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The Copernicus Theory of Health-Care Reform

I meant to post this a few months ago when reader Lensch sent it to me in an e-mail. But you know how these things go. Some committee or another decides to reform a fifth of the American economy and suddenly your whole day is shot.

Sigh.

Anyway, Lensch just reposted it in comments, and it's worth hoisting.

Before Copernicus, people generally believed the sun revolved around the earth, but as we got more data it became increasing hard to reconcile this basic idea with the observed facts. People thought up the Ptolemaic system in which the heavenly bodies didn't just revolve around the earth, but they revolved in small circles called epicycles as they went around the earth. That eventually turned out not to be sufficient, so they hypothesized epicycles within the epicycles. The last few iterations of the Ptolemaic system were incredibly complicated messes that were almost beautiful.

That's what we are doing today with health care reform. We want a "uniquely American solution." So we have weak plans, strong plans, coops, exchanges, individual coverage, community ratings, etc., etc., etc. I still haven't seen we are going to handle the problem of people with pre-existing conditions. If we cover them, people will take out minimal insurance until they get sick and then switch. We need some more epicycles.

If Copernicus were alive today, I am sure he would say, "If you simply give everyone Medicare, you wouldn't need all this complication, and I'll bet it would be cheaper, too."

By Ezra Klein  |  July 15, 2009; 3:34 PM ET
 
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Comments

"If we cover them, people will take out minimal insurance until they get sick and then switch."

I thought I read that you'd only be able to change plans once a year.

Posted by: SteveCA1 | July 15, 2009 3:57 PM | Report abuse

Is that the same lensch who believes Social Security is "healthy" because it's about to start assessing $1.5 trillion in taxes from the general fund? And Medicare, which is in even worse shape -- we should all be on that, when we haven't yet even begun to feel the full cost of that program with the people who are already on it???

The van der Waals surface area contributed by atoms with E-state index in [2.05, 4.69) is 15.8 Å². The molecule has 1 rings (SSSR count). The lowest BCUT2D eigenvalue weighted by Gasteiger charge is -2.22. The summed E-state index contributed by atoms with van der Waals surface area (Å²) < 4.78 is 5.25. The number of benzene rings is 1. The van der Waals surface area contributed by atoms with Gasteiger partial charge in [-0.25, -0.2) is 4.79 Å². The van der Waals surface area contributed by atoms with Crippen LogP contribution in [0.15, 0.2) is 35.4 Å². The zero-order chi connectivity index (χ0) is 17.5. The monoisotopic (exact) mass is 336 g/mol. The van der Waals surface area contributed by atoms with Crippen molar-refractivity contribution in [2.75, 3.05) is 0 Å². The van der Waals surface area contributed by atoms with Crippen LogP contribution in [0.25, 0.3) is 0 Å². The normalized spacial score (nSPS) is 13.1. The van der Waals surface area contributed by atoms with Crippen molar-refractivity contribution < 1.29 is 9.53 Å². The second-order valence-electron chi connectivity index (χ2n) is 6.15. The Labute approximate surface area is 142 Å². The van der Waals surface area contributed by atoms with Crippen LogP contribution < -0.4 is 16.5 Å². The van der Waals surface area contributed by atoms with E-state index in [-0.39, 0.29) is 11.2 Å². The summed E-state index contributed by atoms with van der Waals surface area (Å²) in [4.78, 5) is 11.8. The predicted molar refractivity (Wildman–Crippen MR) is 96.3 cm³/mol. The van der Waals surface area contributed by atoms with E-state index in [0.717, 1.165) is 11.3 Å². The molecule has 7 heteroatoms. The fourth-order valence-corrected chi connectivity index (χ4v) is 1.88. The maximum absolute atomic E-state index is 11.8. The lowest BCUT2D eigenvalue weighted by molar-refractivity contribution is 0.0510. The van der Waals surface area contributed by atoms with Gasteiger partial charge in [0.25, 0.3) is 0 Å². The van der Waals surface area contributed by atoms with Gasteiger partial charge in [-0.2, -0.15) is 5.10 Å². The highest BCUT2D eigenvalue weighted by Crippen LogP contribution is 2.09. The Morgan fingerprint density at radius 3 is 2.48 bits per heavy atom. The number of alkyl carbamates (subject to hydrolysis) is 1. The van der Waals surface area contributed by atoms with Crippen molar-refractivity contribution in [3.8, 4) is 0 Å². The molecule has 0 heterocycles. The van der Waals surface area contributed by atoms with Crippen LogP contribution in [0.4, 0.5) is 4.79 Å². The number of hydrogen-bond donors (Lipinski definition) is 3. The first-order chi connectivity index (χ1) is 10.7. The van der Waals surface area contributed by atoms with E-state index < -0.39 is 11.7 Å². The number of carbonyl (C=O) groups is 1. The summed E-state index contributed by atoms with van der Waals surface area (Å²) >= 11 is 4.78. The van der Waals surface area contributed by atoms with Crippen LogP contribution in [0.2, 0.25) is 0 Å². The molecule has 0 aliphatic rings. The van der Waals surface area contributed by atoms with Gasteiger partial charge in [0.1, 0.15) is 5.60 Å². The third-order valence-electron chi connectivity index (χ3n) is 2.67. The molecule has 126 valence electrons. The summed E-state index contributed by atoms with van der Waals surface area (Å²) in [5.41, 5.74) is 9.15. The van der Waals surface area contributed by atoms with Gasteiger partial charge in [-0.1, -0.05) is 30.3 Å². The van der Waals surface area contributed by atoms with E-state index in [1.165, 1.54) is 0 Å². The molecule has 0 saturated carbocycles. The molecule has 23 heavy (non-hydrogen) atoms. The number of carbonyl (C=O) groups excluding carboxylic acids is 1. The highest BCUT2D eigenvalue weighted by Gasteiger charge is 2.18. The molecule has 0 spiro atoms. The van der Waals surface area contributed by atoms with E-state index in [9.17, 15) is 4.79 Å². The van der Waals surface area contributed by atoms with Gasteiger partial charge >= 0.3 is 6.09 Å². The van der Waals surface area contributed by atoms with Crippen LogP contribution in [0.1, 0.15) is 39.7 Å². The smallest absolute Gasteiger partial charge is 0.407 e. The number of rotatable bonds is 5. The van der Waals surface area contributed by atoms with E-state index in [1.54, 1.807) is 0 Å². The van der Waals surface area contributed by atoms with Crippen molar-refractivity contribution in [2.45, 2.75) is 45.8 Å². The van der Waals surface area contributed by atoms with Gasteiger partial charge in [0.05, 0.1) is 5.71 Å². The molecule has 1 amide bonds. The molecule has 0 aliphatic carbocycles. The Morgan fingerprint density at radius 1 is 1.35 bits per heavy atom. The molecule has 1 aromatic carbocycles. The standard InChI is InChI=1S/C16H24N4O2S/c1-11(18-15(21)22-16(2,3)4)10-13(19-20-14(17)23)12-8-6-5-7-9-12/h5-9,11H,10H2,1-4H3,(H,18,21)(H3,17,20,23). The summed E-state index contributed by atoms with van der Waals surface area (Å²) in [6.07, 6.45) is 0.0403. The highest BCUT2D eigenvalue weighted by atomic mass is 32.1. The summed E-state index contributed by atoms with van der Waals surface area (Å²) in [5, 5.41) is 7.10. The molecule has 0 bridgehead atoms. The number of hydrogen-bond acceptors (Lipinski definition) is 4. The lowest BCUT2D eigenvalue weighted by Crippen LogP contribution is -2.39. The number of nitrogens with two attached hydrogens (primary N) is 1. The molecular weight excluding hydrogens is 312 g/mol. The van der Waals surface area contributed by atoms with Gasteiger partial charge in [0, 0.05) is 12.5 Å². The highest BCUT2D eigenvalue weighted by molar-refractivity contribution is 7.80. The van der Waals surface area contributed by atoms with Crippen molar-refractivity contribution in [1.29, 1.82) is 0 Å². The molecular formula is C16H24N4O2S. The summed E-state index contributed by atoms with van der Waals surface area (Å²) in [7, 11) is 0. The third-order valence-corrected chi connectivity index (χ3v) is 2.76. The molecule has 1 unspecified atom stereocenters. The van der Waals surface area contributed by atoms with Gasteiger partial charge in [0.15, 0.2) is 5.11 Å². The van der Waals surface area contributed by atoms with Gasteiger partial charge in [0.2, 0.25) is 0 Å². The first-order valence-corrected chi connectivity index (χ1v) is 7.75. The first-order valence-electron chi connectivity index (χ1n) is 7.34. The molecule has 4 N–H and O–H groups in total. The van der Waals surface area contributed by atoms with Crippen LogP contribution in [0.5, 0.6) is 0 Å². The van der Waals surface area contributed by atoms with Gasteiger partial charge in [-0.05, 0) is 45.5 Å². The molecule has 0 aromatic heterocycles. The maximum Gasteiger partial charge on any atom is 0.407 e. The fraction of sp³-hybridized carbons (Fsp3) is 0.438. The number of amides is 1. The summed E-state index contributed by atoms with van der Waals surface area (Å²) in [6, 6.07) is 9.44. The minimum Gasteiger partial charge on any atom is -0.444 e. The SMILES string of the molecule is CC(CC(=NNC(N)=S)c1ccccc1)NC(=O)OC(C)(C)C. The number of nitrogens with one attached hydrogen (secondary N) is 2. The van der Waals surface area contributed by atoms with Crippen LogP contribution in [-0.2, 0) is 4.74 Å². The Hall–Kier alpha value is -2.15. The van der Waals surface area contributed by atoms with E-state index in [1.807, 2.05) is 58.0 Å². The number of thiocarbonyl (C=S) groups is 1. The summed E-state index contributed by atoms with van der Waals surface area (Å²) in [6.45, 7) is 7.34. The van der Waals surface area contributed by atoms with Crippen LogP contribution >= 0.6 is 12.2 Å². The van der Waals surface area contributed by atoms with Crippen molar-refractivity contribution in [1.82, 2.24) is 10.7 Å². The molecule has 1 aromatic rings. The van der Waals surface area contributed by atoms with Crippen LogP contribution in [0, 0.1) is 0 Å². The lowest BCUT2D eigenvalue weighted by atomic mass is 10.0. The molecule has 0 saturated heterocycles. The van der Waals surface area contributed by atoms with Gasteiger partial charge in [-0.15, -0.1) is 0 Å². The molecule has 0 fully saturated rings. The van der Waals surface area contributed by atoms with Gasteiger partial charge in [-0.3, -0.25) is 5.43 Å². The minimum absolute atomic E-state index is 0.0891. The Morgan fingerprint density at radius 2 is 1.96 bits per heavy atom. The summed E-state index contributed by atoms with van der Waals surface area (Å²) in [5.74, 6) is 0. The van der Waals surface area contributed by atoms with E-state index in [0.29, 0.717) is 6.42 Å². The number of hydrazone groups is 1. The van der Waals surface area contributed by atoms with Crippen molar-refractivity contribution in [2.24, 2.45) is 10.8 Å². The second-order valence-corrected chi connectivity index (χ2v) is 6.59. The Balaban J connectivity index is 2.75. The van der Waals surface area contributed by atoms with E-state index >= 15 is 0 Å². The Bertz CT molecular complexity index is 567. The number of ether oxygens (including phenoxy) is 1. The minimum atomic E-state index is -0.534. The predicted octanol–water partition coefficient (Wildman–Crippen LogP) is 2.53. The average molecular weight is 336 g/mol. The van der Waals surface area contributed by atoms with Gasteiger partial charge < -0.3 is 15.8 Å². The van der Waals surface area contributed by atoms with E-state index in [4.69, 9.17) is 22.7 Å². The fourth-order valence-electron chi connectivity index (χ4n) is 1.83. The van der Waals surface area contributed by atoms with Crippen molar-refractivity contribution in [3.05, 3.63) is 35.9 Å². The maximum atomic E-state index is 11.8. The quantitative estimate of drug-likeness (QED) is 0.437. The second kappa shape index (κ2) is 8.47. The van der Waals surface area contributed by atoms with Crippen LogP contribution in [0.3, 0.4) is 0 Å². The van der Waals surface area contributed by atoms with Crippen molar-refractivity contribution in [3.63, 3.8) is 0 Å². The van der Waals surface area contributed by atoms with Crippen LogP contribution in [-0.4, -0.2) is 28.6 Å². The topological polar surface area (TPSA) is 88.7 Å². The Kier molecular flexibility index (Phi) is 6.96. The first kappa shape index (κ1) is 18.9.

Get real. Seriously.

Posted by: whoisjohngaltcom | July 15, 2009 3:59 PM | Report abuse

I think Krugman referred to the considerable work Americans have to do to ensure they (or their employees) have adequate health insurance, as economic friction. The endless fear of losing HI, of not being covered for a particular treatment, or for the length of hospital stay, etc, is a completely unnecessary background toll on our productivity (and health).

Citizens of other developed nations simply do not worry about all these potential traps. Why, oh why can't we be like them!

Posted by: jimvj | July 15, 2009 4:01 PM | Report abuse

Hi Ezra

As I skeptic, could you explain to me why putting everyone under Medicare will control costs? Medicare has no track record of controlling costs--which is one reason in fact why it is popular among recipients. If your idea is that once everyone is under medicare, then we'll have the leverage to basically turn it into a giant HMO--either by squeezing providers or limiting treatments, how do you think this will play out given that HMO's were roundly rejected by their own members. Expanding insurance coverage might be a good idea on its own merits but I don't think you've made the case that it will control costs. I look forward to your response.

Posted by: panza2mil | July 15, 2009 4:02 PM | Report abuse

I'm really getting tired of people giving all this credit to Copernicus. The Copernican system was not particularly elegant, either. Copernicus modeled the solar system with heavenly bodies revolving around the sun in circles, which isn't quite right and was actually a *worse* model than the Ptolomaic system. Copernicus's model required *more* epicycles than the Ptolomaic system without giving better predictions.

Kepler, on the other hand, understood that the movement of the planets traced out *ellipses* around the sun, had the insight to create a model that was accurate and elegant, as well as being heliocentric.

Posted by: constans | July 15, 2009 4:09 PM | Report abuse

constans beat me too it. Copernicus kept the epicycles (but got rid of some of the other tricks, like the equant). Kepler (using better data collected by Tycho Brahe) cleaned everything up by replacing circles with ellipses. There were two big problems with the Ptolemaic system, geocentricity and circular orbits, and astronomy was a mess until we got rid of both. The analogy to our health care system is left as an exercise to the reader.

Posted by: you-dont | July 15, 2009 4:27 PM | Report abuse

whoisjohngaltfanboy you might want to get some facts right before challenging other peoples chops.

One the DI (Disability Insurance) portion of Social Security or OASDI started taking General Fund dollars in 2006, the event you suggest is 'about' to happen already happened. Nobody noticed because it was a non-event, as will be the case in 2017 or so when OAS starts doing the same thing. Mainly because the dollars on an annual basis are very small and remain so until about the 2030s, and even then don't get that big in context.